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New Year NHAC Club Gathering 2017!

Published January 5, 2017 by justin mccollum

Happy New Year to All from the North Houston Astronomy Club!

This new year brings about our first monthly club meeting for 2017 at the Lone Star Kingwood College.

We will continue to have our novice and general meetings at the CLA Classroom Building on the Lone Star Campus in Kingwood, Texas.

(Date: 27 January 2017, 4th Friday)

All novice meetings will continue to start at 6:30 pm on the 2nd Floor in the Astronomy Classroom which is accessible either way the two-quarter, winding staircase next to the CLA building auditorium or to the elevators down the main corridor on the south side of the building.  There is a corridor ledge (2nd Floor) as seen when entering the building from the main doors facing the parking lot and the Astronomy classroom doors are visible from the entryway. All general meetings will start one hour later at 7:30 pm on the first floor in the Teaching Teacher Auditorium next to the staircase that takes one to the 2nd Floor. The main doors to the auditorium upon entering the building from the side facing the parking lots will be on your left and then past the staircase, they will be the first doors on your left again when heading towards the north corridor on the 1st Floor.

The general meeting will cover club business and news in the first part with tonight’s presenter being the main part of the meeting. Food and Drinks will be provided and paid for by the club and all club members, guests, and visitors are welcome to come to our first meeting of the year. Hopefully, many of our guest and visitors who live in the surrounding areas will consider joining our club!

Novice Meeting

Speaker: Mr. Justin J McCollum, MS Physics

(Prof. Comet)

Presentation: The Inferior Planets (Venus & Mercury)

Credit: Chris Shur www.schursastrophotography.com

(Top Image is Venus & Bottom image is Mercury, both captured at Noon on the same day, 18 January 2014)!

The Planets Mercury & Venus are the closest terrestrial planets to our home star (the Sun).  We call these bodies the inferior planets since they orbit around the Sun at distances closer than the planet Earth and their orbits lie within the orbital circumference of the Earth. These two bodies are among the five planets or celestial wonders known since Ancient times and have been observed, recorded in countless Astronomical observations, and explored by surface observatories, orbital spacecraft, and have been explored by a series of flyby vehicles, robotic orbiters, science balloons, and landing craft although no vehicle or device has yet to land on the surface of the planet Mercury. This novice presentation will discuss all of the general features and points about our two innermost planets and all of the efforts and discoveries made by astronomers past and present.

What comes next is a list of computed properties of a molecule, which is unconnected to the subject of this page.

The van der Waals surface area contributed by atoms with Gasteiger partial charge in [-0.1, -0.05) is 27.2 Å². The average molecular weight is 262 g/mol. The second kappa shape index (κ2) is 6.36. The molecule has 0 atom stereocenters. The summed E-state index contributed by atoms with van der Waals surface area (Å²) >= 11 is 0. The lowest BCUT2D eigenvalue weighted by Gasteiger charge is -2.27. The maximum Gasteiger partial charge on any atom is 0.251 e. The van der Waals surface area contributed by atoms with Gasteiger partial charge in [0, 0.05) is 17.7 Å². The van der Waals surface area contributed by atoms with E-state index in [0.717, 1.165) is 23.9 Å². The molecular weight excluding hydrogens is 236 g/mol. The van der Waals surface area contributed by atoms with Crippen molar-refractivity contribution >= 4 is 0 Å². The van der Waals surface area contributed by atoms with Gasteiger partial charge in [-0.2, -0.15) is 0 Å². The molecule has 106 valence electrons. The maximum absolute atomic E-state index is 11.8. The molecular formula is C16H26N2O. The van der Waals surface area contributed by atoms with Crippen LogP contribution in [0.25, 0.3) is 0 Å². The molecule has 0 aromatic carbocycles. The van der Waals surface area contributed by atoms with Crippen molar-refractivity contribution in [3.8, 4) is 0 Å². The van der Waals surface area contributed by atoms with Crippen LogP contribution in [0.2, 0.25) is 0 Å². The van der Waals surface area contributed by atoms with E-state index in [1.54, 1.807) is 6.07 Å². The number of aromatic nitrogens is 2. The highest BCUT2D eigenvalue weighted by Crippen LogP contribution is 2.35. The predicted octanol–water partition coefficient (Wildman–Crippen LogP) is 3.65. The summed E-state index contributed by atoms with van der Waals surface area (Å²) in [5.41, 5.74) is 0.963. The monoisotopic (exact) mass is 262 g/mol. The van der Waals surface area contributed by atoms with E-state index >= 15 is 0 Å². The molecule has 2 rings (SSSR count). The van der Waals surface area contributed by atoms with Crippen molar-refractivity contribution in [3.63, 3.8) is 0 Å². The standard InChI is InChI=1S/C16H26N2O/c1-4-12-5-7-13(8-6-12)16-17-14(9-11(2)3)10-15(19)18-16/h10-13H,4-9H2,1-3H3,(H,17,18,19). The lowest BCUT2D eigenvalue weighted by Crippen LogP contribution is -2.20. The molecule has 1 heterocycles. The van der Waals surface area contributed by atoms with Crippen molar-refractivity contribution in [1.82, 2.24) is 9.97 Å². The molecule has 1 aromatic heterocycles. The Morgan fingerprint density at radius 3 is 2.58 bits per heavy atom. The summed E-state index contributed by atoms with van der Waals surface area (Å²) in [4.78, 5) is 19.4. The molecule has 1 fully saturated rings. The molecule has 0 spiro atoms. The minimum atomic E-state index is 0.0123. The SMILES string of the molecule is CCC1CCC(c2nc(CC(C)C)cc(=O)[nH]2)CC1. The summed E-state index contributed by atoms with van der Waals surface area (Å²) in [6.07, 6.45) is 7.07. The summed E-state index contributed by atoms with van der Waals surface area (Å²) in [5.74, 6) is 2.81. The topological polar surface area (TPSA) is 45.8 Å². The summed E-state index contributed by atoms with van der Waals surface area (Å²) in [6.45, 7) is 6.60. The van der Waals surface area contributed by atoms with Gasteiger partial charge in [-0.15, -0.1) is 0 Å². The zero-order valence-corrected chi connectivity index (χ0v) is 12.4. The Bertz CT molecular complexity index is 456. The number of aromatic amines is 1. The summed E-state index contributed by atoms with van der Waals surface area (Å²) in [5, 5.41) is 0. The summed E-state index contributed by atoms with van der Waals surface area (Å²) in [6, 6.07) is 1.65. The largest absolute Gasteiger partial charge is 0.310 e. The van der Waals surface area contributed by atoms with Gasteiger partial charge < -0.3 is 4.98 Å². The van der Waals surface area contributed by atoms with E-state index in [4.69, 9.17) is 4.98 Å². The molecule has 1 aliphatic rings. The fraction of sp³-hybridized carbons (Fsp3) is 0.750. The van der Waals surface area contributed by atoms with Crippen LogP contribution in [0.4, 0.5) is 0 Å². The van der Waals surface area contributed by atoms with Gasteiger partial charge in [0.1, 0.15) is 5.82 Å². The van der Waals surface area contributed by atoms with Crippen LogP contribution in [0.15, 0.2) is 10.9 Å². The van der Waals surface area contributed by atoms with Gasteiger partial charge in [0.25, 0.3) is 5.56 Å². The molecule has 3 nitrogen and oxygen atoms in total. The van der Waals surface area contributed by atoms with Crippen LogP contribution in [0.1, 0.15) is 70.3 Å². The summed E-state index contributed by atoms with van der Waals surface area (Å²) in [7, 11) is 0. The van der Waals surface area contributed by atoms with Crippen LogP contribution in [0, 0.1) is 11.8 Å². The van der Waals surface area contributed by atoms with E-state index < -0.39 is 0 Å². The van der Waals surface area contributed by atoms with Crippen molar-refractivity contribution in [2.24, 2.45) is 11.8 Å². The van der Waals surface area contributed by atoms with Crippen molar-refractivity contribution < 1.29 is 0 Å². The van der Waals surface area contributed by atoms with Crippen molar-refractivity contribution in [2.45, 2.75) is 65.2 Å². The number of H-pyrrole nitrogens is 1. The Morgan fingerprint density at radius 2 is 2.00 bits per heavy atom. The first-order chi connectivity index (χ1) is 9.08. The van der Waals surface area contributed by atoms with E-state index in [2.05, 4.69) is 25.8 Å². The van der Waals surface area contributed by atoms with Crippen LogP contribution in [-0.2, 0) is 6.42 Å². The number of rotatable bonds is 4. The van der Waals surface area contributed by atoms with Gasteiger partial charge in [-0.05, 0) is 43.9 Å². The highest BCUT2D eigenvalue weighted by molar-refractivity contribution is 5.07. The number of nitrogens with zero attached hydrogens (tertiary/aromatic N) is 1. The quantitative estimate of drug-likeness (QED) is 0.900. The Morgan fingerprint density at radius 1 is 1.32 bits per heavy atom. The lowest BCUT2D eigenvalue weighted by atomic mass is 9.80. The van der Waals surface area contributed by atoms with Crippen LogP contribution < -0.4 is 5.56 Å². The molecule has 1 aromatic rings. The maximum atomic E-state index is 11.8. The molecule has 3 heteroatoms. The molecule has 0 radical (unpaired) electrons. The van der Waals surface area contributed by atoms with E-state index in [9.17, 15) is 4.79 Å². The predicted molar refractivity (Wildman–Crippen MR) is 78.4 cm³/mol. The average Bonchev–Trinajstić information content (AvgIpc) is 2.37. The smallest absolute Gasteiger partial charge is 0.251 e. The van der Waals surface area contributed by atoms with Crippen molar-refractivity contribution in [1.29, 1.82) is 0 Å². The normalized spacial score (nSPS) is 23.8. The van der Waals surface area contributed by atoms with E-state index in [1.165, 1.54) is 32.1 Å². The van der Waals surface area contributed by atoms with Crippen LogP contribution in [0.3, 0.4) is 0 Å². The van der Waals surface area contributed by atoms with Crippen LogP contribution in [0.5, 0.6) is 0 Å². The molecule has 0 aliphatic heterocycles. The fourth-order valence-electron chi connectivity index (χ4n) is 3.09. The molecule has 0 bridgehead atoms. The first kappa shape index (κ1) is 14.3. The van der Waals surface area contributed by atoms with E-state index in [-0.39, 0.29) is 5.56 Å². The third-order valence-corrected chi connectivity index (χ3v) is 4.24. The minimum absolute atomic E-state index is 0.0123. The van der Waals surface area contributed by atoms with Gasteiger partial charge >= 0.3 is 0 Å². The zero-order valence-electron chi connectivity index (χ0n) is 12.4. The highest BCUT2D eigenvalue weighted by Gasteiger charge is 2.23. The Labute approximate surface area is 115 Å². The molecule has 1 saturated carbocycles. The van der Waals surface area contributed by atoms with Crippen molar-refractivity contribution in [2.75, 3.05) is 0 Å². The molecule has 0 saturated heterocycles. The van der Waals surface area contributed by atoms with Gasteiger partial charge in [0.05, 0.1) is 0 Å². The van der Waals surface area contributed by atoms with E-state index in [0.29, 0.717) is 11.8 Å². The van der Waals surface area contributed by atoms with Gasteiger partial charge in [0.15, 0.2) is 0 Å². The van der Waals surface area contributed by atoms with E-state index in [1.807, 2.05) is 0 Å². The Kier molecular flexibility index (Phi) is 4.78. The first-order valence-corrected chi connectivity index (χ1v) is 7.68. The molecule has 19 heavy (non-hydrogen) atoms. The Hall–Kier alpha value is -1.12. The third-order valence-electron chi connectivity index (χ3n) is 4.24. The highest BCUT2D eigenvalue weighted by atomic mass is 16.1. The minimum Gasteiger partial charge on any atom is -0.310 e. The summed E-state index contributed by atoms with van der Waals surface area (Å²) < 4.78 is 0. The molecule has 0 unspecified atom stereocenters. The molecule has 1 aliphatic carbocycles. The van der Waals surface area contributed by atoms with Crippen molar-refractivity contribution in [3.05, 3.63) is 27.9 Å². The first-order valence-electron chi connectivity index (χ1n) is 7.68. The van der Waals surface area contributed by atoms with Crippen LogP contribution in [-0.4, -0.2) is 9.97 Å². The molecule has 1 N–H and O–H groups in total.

For more information on Mercury and Venus:

Studying the Planets with Arecibo

Inferior vs. Superior Planets

Mercury: The Swiftest Planet

Venus: A Planetary Hot Spot

The Planetary Society & Missions to Mercury & Venus

General Meeting

Speaker: Dr. Charles H Mathers, MD, MPH

Presentation: Exploring Human Tolerance for Commerical Space Tourism

Dr. Mathers is the Medical Director for the Aerospace Medicine Center at the University of Texas Medical Branch (UTMB) in Galveston, TX. He also serves as the assistant professor and associate program director for the Aerospace Medicine Residency Program at UTMB and NASA. A board certified member with both the American Boards of Internal Medicine and Preventive Medicine in Aerospace Medicine. Dr. Mathers is active in his clinical practice by seeing patients at both the Aerospace Medicine Center and Internal Medicine Clinic. He most recently position has been as the Senior Associate Consultant for the Division of Preventive, Occupational, and Aerospace Medicine at Mayo Clinic in Scottsdale, AZ. Dr. Mathers is also active in medical student and resident education, serving as Director of the UTMB School of Medicine’s Aerospace Medicine Track and Preceptor for the Practice of Medicine course. He does coordinate the Principles of Aviation & Space Medicine course at UTMB.  Dr. Mathers’ research interests include the neuro-vestibular effects of head acceleration and medical guidelines for commercial spaceflight. A co-author of FAA Center of Excellence Task 183: Flight Crew Medical Standards and Spaceflight Participant Medical Acceptance Guidelines for Commercial Space Flight. Dr. Mathers is an Associate Fellow of the Aerospace Medical Association and was recognized in 2012 with the Society of United States Air Force Flight Surgeons Julian E. Ward Memorial Award for outstanding achievement during residency training in aerospace medicine. He has been a private pilot since 2004 and is certified as an Open Water Scuba diver. 

For more information on Commerical Space Tourism:

UTMB Aerospace Medicine

Mayo Clinic Space Medicine

ASMA

Space.com Space Tourism

Virgin Galactic

Bigelow Aerospace

Center for Excellence – Commerical Space Tourism